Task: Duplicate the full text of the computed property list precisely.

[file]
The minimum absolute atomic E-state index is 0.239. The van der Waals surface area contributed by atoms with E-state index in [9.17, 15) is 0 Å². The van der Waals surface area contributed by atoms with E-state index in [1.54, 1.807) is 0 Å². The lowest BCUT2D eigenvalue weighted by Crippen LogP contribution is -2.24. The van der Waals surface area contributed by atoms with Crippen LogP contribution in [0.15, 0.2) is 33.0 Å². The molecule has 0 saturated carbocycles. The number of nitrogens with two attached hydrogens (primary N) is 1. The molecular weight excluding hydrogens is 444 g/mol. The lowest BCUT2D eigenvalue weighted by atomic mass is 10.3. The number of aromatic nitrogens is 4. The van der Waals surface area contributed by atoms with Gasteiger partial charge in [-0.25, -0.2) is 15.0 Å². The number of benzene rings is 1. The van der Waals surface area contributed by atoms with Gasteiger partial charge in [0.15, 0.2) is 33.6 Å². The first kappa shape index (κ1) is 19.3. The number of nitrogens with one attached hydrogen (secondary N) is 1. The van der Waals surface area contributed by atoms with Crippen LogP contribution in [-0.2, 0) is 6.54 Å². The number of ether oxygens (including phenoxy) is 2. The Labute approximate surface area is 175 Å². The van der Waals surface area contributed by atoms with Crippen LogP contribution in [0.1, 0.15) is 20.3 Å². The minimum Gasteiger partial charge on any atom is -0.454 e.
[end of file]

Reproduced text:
The minimum absolute atomic E-state index is 0.239. The van der Waals surface area contributed by atoms with E-state index in [9.17, 15) is 0 Å². The van der Waals surface area contributed by atoms with E-state index in [1.54, 1.807) is 0 Å². The lowest BCUT2D eigenvalue weighted by Crippen LogP contribution is -2.24. The van der Waals surface area contributed by atoms with Crippen LogP contribution in [0.15, 0.2) is 33.0 Å². The molecule has 0 saturated carbocycles. The number of nitrogens with two attached hydrogens (primary N) is 1. The molecular weight excluding hydrogens is 444 g/mol. The lowest BCUT2D eigenvalue weighted by atomic mass is 10.3. The number of aromatic nitrogens is 4. The van der Waals surface area contributed by atoms with Gasteiger partial charge in [-0.25, -0.2) is 15.0 Å². The number of benzene rings is 1. The van der Waals surface area contributed by atoms with Gasteiger partial charge in [0.15, 0.2) is 33.6 Å². The first kappa shape index (κ1) is 19.3. The number of nitrogens with one attached hydrogen (secondary N) is 1. The van der Waals surface area contributed by atoms with Crippen LogP contribution in [-0.2, 0) is 6.54 Å². The number of ether oxygens (including phenoxy) is 2. The Labute approximate surface area is 175 Å². The van der Waals surface area contributed by atoms with Crippen LogP contribution in [0.1, 0.15) is 20.3 Å². The minimum Gasteiger partial charge on any atom is -0.454 e.